Written by Ron Marz
Art by Sami Basri and Jessica Kholinne
Let’s get this out of the way: Back in the 90’s, Voodoo was indeed an exotic dancer before she became a WildCAT. Yes, her solo reimagining opens with her crawling along a catwalk littered with cash, and before long she takes her top off. She is, once again, a stripper. And yes, several scenes take place in the dressing room, packed with women in little to no clothing, as you’d expect in a strip club dressing room. There’s a lap dance which ends with hot body fluid being sprayed all over the room.
Oh, and the name of the club is Voodoo, so if you really want to get riled, she’s named after the club she dances for. No avoiding the sex objectification tonight, I see.
All this is courtesy of Ron Marz, of Silver Surfer and Green Lantern notoriety, and Marvel vs DC. And, this is the most important part, Witchblade.
This is important. Witchblade, if you’re not familiar, is the tale of a woman empowered by a mystical artifact, and for the most of the 90s, it was a metallic, exo-skeletal thong. There was actually some great horror and intrigue going on, esepcially when paired with The Darkness, but it was, sadly, most remembered for being 90s T&A that the 90s was famous for.
In the mid 2000s, Ron Marz came to Top Cow and redirected Witchblade into a supernatural police procedural. Heroine Sara Pezzini, always headstrong and independent, kept her clothes on and threw down with the big boys, both criminal and monstrous. It’s one of my favorite runs in any series, because Marz really made the book about a strong female lead and apocalyptic prophecy peppered with supernatural mysteries. And he didn’t need a chitinous thing to do it, in fact, her trademark look became jeans, a leather jacket, and the titular Witchblade creeping out, rather than full on 90s cheese. And Top Cow has retained this rebranding.
I wanted to bring that up because I have faith in Ron Marz. If Starfire and Catwoman drew heat, I can only imagine (well, as of this writing, I’ve seen already) the heat a book about a stripper doing stripper things in a strip club is going to fare. But I believe it was necessary, because Marz wanted to stay true to her original roots, while throwing the concept on it’s ear and giving Priscilla Kitaen her own path through the New 52 universe. It’s just not apparent until the final pages.
The book opens in the club, with two government agents, the cocky Agent Tyler Evans and hard ass Agent Jessica Fallon, staking out Voodoo. Evans is apparently putting in more time than is necessary, which upsets his partner. While he works to get information on Voodoo, Agent Fallon finds herself accosted by some general street trash. She makes short work of them, and it’s here we learn they’re from the Wildstorm agency everyone loves to hate, International Operations.Fallon’s Zippo is proudly engraved with the Black Razors logo, whom Wildstorm readers will remember are I.O.’s fighting force.
As Agent Evans gets closer to his target, he accuses her of being a shapeshifting alien spy sent to scout out Earth and it’s superheroes, which is a good time to leave the rest of the issue to you.
As an old Wildstorm fan, I’m excited by the prospect, and it certainly explains why Voodoo, of all WildCATs, gets a spin off. Is she an agent for the Daemonites? Will we see Helspont? Lord Emp? How will this tie in with Grifter and Stormwatch? The potential is massive here, especially with Marz at the helm.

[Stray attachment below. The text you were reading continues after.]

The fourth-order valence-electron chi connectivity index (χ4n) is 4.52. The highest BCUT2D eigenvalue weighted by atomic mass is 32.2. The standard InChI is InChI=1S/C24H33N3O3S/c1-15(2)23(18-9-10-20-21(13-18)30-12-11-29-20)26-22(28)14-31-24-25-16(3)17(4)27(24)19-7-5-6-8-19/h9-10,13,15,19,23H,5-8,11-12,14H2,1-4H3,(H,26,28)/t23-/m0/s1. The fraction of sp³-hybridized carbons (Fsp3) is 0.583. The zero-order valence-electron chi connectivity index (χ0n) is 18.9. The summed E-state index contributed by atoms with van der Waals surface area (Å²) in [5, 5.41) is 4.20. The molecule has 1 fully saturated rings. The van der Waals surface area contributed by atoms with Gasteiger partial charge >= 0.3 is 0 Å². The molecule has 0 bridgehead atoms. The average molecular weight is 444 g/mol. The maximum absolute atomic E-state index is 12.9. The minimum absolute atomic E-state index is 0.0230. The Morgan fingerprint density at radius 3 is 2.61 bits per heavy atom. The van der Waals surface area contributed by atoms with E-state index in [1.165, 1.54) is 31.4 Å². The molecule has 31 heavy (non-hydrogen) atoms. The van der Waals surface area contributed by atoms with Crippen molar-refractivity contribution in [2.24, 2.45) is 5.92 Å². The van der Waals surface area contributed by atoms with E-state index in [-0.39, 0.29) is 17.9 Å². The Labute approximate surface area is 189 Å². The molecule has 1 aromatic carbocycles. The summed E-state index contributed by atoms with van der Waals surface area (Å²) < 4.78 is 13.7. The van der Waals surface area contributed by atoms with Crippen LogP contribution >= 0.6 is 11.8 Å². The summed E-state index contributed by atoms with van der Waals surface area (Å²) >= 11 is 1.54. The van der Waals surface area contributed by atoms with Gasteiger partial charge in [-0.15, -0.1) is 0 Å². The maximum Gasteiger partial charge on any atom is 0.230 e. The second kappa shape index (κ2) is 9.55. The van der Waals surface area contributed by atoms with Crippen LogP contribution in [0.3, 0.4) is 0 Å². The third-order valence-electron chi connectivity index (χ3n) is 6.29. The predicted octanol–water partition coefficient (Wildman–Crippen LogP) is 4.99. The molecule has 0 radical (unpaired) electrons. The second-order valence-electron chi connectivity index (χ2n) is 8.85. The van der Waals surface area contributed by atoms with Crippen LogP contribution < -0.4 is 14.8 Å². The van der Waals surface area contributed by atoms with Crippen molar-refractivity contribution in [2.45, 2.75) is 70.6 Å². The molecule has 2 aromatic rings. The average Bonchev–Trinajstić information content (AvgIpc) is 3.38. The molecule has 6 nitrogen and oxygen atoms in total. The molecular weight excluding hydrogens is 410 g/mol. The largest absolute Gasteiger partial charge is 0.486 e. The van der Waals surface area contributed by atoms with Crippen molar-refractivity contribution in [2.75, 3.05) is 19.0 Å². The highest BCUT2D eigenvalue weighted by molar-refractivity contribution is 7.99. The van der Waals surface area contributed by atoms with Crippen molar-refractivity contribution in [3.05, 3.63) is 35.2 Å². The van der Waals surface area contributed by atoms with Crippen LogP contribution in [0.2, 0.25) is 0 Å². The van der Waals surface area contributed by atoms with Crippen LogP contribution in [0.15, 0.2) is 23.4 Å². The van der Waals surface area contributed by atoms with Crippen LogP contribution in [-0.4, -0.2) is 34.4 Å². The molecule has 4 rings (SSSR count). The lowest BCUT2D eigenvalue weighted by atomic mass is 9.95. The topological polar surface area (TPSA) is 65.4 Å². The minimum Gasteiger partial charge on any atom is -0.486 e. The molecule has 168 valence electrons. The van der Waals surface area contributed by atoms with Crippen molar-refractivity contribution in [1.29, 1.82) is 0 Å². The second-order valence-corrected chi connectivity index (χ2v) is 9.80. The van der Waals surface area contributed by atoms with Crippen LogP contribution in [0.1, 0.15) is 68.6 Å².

As a first issue, this gets things right. Marz gives as much information as you need without being totally omniscient. The dialogue has a rhythm to it; every character, minor to major, has a voice. There are enough hooks dangled to keep you interested, and some of those questions are almost answered enough to ensure you stay on board to see why it’s so. My biggest criticism of this week’s other supernatural offering, I, Vampire, was that it seemed to end before the “episode” was truly over; Voodoo offers a satisfying chapter for your time and money.
Sami Basri’s drawing skills are great, but paired with Jessica Kholinne’s dreamy color work, Voodoo becomes something special. Basri is a master of anatomy and clothing, lending the book a much more grounded and realistic look than you might expect from a book filled with the promise of sexual objectification. These are real people, not masturbation material, and it shows in the expressions and body language. Kholinne’s color is very bright and mostly flat, with subtle weights. Again, what could have been a sleazy affair is very much a bright, dreamlike aproach. Not only do the characters pop off of the panels, but it very much looks like New Orleans. She also uses an interesting and engaging palette of purples and oranges that set the tone of the scenes quite beautifully.
As a whole, this book is just excellently rendered, and exactly the sort of art team Marz can work magic with.
Voodoo may look like yet another hot spot for DC, but if you take the time to read it, and especially if you’re familiar with Wildstorm, you’ll find that unlike other books that may have gotten attention, Voodoo is very much doing it in the name of art, for the sake of story. And while even I might have thought it was a little in your face at the start, I’m going to allow Marz a few more issues to show me he has something up his sleeve, because the plot he’s seeded so far warrants it. The sci-fi/horror tone that creeps in demands to be experienced in full before dismissing it.
Unlike other bra and panty shows, I believe Voodoo has the personality and depth to keep my interest in the long term.